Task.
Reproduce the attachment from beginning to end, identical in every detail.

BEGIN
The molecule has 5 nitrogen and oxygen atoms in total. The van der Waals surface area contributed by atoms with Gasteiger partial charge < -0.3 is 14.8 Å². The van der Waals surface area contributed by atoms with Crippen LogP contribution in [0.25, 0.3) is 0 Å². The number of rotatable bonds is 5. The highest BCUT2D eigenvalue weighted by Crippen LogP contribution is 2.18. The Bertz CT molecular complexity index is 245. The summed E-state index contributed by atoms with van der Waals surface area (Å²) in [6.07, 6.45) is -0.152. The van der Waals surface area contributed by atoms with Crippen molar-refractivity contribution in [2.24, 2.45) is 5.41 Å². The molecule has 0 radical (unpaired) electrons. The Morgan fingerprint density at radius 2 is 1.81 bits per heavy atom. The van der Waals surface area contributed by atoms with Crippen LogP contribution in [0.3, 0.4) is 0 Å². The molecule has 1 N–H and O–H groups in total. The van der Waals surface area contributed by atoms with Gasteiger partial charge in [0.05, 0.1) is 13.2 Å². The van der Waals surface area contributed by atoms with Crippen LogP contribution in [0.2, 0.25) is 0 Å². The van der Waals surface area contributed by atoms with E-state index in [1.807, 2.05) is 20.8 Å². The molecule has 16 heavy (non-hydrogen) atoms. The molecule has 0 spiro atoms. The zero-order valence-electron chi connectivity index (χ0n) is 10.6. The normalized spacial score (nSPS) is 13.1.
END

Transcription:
The molecule has 5 nitrogen and oxygen atoms in total. The van der Waals surface area contributed by atoms with Gasteiger partial charge < -0.3 is 14.8 Å². The van der Waals surface area contributed by atoms with Crippen LogP contribution in [0.25, 0.3) is 0 Å². The number of rotatable bonds is 5. The highest BCUT2D eigenvalue weighted by Crippen LogP contribution is 2.18. The Bertz CT molecular complexity index is 245. The summed E-state index contributed by atoms with van der Waals surface area (Å²) in [6.07, 6.45) is -0.152. The van der Waals surface area contributed by atoms with Crippen molar-refractivity contribution in [2.24, 2.45) is 5.41 Å². The molecule has 0 radical (unpaired) electrons. The Morgan fingerprint density at radius 2 is 1.81 bits per heavy atom. The van der Waals surface area contributed by atoms with Crippen LogP contribution in [0.3, 0.4) is 0 Å². The molecule has 1 N–H and O–H groups in total. The van der Waals surface area contributed by atoms with Gasteiger partial charge in [0.05, 0.1) is 13.2 Å². The van der Waals surface area contributed by atoms with Crippen LogP contribution in [0.2, 0.25) is 0 Å². The van der Waals surface area contributed by atoms with E-state index in [1.807, 2.05) is 20.8 Å². The molecule has 16 heavy (non-hydrogen) atoms. The molecule has 0 spiro atoms. The zero-order valence-electron chi connectivity index (χ0n) is 10.6. The normalized spacial score (nSPS) is 13.1.